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Regenerative Agriculture – Solving the Problems of Conventional Agriculture

Last Updated on April 19, 2022

Our company began with a simple mission to make high-quality meat and seafood accessible to all. However, we soon discovered that meant doing something not so simple: Rethinking the food system, particularly the dominant, or “conventional,” approach to farming and ranching in America. As we learned about the consequences of conventional approaches to agriculture, we also discovered how farmers, ranchers, soil scientists, nutritionists, and consumers were advocating for an approach that went against the status quo: Regenerative agriculture.

Below, we’re sharing what we’ve learned and how regenerative agriculture principles are part of the solution.

Conventional animal agriculture, for reference, is highly mechanized, keeps animals in concentrated spaces with no access to fresh air, and is reliant on expensive inputs such as feed and antibiotics. Similarly, conventional crop production involves tradeoffs with inputs such as fertilizer and is often dominated by a few crops—primarily corn and soy. This lack of plant diversity leaves farmers at severe financial risk if disease or pests compromise their crops or if broader economic factors change.

Both a lack of biodiversity on the farm and reliance on external inputs destroy the quality of the soil, reduce the soil’s ability to absorb and store precipitation, and restrict farm resilience to extreme weather events. As a result, flooding and agricultural nutrient “runoff” are huge problems for farmers and surrounding communities. Agricultural runoff contains nitrogen and phosphorous that pollute water in local areas, often creating devastating algae blooms in downstream bodies of water. And, beyond polluting the water and damaging the health of marine life, chemical runoff from conventional agriculture hurts the livelihoods of fishermen who rely on a healthy fishing ecosystem.

Current evidence suggests that this unnatural system—of both conventional animal and crop production—produces less nutrient-dense food as well.

A Better Way – Regenerative Ag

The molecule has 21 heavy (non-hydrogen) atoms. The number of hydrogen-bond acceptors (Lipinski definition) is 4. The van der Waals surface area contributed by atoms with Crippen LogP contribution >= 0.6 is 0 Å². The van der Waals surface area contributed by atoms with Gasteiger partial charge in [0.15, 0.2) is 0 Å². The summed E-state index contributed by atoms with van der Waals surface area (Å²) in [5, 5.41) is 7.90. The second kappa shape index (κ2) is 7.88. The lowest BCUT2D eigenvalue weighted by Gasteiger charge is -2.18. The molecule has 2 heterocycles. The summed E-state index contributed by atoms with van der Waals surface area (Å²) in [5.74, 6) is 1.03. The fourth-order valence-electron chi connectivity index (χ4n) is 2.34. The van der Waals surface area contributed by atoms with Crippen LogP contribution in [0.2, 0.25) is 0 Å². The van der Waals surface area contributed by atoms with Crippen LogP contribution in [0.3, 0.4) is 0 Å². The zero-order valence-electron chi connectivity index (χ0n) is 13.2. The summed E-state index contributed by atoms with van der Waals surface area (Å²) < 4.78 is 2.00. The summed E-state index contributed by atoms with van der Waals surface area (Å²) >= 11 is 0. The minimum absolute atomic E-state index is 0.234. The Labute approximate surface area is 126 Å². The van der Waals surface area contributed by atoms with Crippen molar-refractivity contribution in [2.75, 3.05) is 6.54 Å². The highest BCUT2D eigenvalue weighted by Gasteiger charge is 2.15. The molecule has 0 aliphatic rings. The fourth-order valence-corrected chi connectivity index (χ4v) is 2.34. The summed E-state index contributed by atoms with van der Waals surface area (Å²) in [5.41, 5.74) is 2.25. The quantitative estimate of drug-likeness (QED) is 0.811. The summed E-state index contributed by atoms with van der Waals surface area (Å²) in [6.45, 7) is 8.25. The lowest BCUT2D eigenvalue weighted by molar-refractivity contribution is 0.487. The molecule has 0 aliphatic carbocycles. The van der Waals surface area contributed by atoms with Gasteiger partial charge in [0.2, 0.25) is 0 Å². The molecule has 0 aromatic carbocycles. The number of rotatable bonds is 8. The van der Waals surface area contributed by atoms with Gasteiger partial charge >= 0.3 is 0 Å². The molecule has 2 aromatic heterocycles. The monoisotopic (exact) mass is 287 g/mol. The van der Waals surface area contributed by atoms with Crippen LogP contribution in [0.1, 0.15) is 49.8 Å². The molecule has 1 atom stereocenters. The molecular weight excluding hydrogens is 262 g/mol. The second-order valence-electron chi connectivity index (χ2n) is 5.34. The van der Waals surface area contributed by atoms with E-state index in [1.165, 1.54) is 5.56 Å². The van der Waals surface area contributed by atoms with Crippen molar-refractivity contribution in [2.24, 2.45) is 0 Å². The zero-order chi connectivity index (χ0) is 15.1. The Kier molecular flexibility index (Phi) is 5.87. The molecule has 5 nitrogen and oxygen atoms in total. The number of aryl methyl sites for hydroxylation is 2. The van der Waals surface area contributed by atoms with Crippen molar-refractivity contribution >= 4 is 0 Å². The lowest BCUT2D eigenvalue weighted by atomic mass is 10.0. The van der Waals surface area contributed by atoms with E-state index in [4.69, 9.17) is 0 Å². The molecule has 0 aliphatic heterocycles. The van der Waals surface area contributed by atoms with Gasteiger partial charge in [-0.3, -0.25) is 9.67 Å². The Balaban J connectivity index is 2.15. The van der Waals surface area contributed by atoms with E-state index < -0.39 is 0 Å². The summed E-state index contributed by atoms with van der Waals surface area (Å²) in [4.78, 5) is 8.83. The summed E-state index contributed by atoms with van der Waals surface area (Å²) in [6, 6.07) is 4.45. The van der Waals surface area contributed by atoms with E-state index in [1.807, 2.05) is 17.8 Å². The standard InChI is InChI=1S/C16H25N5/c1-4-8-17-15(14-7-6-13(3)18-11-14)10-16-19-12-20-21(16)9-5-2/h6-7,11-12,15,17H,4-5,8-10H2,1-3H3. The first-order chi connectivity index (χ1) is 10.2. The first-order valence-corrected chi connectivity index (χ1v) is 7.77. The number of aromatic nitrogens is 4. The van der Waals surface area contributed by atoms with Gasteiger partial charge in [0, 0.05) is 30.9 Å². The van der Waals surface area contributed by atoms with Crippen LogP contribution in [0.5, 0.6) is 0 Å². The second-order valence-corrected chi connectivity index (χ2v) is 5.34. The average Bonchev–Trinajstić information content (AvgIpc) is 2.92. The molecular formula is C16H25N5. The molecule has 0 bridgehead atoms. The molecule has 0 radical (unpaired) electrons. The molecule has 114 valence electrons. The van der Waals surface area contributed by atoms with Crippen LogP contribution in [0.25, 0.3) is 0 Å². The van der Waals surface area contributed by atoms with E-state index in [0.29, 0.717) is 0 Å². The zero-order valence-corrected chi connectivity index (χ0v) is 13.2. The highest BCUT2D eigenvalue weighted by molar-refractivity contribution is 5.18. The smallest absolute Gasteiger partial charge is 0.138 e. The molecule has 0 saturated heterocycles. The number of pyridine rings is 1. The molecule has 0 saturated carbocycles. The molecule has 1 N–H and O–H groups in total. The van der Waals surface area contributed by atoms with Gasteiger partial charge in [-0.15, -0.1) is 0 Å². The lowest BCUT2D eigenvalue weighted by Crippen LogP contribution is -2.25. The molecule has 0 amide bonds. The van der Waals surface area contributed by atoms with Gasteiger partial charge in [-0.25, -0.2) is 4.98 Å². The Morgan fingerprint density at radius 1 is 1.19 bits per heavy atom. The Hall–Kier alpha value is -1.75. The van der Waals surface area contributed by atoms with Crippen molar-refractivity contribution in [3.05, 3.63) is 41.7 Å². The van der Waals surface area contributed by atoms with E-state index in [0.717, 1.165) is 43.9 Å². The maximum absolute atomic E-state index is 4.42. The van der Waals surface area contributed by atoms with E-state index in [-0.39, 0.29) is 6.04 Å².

We believe in supporting a better approach to agriculture, one that relies on natural systems and the wisdom of indigenous communities. Regenerative agriculture is an approach to plant and animal farming that restores the soil, leading to outcomes that are more economical for the farmer, better for the animal and planet, and healthier for families. While there is no standard definition, regenerative principles generally include:

  1. Understanding the context of the land
  2. Minimizing disturbance
  3. Maximizing diversity
  4. Covering the soil
  5. Maintaining live roots
  6. Integrating livestock

Planting cover crops, such as legumes, is a technique that covers the soil, providing structure to withstand weather conditions and adding nutrients for the following season’s crops. A common practice that minimizes soil disturbance is “no-till,” meaning farmers use a planter that creates a narrow furrow in the ground large enough for seeds while limiting soil displacement. This leaves the cover crop intact, protecting the soil from erosion and moisture loss.

Applying multiple regenerative practices, such as planting a variety of cover crops, utilizing no-till, and integrating livestock, can improve the health of the soil more quickly than just one approach alone.

Investing in the Regenerative Approach

Whichever principles farmers or ranchers apply, these approaches improve soil health, the resiliency of the land, and profitability for farmers.

Most of the positive results from the regenerative tactics mentioned above have been mostly demonstrated at smaller scales or anecdotally via the practices and history of the indigenous peoples of North America. Thus, there is a great need for research to quantify the impacts of regenerative practices on ecosystem health and the socio-economic wellbeing of farmers across a variety of geographical contexts.

That’s why ButcherBox has invested in a five-year research project, led by the Noble Research Institute, tasked with investigating the connections between regenerative land management practices on grazing lands and the quality of the soil and farmer welfare.

The beauty of the regenerative approach is that it is adaptable; farmers and ranchers can apply the solutions that work best on their land. As we learn more about what’s working across our business, particularly for ranchers and farmers, we’ll be sharing more. Stay tuned!

kelly hilovsky
Kelly Hilovsky

Kelly Hilovsky is the Senior Manager of Social and Environmental Responsibility at ButcherBox. She has an MPH from Johns Hopkins and is committed to addressing complex social problems through the lenses of public health and food justice.